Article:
From Mary Redmayne PhD
July 28, 2016
Opinion piece: A response to the Demasi ABC Catalyst situation
I am shocked with the way Dr Maryanne Demasi of Catalyst programme “Wi-Fried” has been treated. I am a researcher who has been working in the field of radiofrequencies and health for some years. My PhD thesis was titled Wireless phone use by young New Zealanders: Health and policy implications. This was followed by a post-doctoral fellowship at Monash University. I have many papers in the peer reviewed literature.
The programme explored extremely important questions regarding health and safety and was, I believe, presented in a balanced way, as discussed below. While some of those interviewed were clearly extremely concerned, most of their comments were well handled. For instance, after Dr Davis showed an illustration of how far radiofrequencies can penetrate a child’s head, Dr Demasi reasonably enough showed surprise and asked, “Now, do we know that this translates into health effects for the child?” Dr Davis said, “No, we don’t ….”. Dr Demasi followed the response by explaining, accurately, that radiation exposure drops off exponentially with distance, distance matters. One comment from an interviewee I take issue with is Frank Clegg’s claim that the Standard in some countries is 100 times safer. The power density limit is indeed 100 times lower, but this does not necessarily translate into 100 times safer.
The programme also provided comment from ARPANSA, often to follow up a comment by another interviewee. Examples are after Dr Armstrong’s comment on the IARC 2B decision; after Dr Davis’ comment of radiofrequency exposure on sperm; and after Frank Clegg’s comment on international Standards; and both before and after talking to Drs Davis and Teo about brain cancer associations.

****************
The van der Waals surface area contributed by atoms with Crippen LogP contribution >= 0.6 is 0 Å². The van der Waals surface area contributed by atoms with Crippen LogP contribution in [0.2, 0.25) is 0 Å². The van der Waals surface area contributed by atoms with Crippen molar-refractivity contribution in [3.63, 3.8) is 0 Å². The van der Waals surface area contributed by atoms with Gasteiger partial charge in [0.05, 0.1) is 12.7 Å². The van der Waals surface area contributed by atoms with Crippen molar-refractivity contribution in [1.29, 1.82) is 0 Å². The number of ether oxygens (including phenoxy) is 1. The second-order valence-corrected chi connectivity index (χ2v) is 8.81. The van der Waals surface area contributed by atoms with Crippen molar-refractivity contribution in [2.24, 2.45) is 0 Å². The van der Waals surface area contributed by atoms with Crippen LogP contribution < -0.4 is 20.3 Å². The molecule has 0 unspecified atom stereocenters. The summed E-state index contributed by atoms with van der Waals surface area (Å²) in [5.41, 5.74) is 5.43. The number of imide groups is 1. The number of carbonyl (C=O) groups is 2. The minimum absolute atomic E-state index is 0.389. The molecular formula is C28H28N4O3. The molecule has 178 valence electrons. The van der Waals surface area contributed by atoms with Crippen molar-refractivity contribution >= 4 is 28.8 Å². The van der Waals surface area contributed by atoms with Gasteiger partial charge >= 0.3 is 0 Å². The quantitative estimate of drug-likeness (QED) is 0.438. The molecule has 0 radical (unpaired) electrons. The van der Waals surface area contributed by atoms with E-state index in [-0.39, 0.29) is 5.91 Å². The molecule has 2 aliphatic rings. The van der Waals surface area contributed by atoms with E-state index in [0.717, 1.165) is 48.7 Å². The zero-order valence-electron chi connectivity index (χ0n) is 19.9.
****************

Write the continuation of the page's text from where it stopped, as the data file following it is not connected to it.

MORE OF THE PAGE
This is responsible reporting. Let’s look more closely at ARPANSA’S line.
Dr Karapidis said, “We’ve been doing research in this area for a very long time, and our assessment of the evidence suggests that although some studies do show effects, there is no established evidence that the low levels of radiofrequency radiation from tablets and phones and Wi-Fi and what-have-you, causes health effects” (my emphases). Just a note: Dr Karapidis does not seem to have personally done relevant research resulting in published any papers in the academic literature.
To be understood by a general audience, Dr Karipidis’ statement needs to be read with background knowledge of what ARPANSA means by “health effects” and “established evidence”.
ARPANSA has a very specific meaning for “health effect” which can be quite misleading, and undeservingly reassuring, if you are not aware of it: “an adverse health effect results in detectable impairment of the health of the exposed individual or of his or her offspring. A biological effect on the other hand may or may not result in an adverse health effect.” (ARPANSA, RPS3, 2002).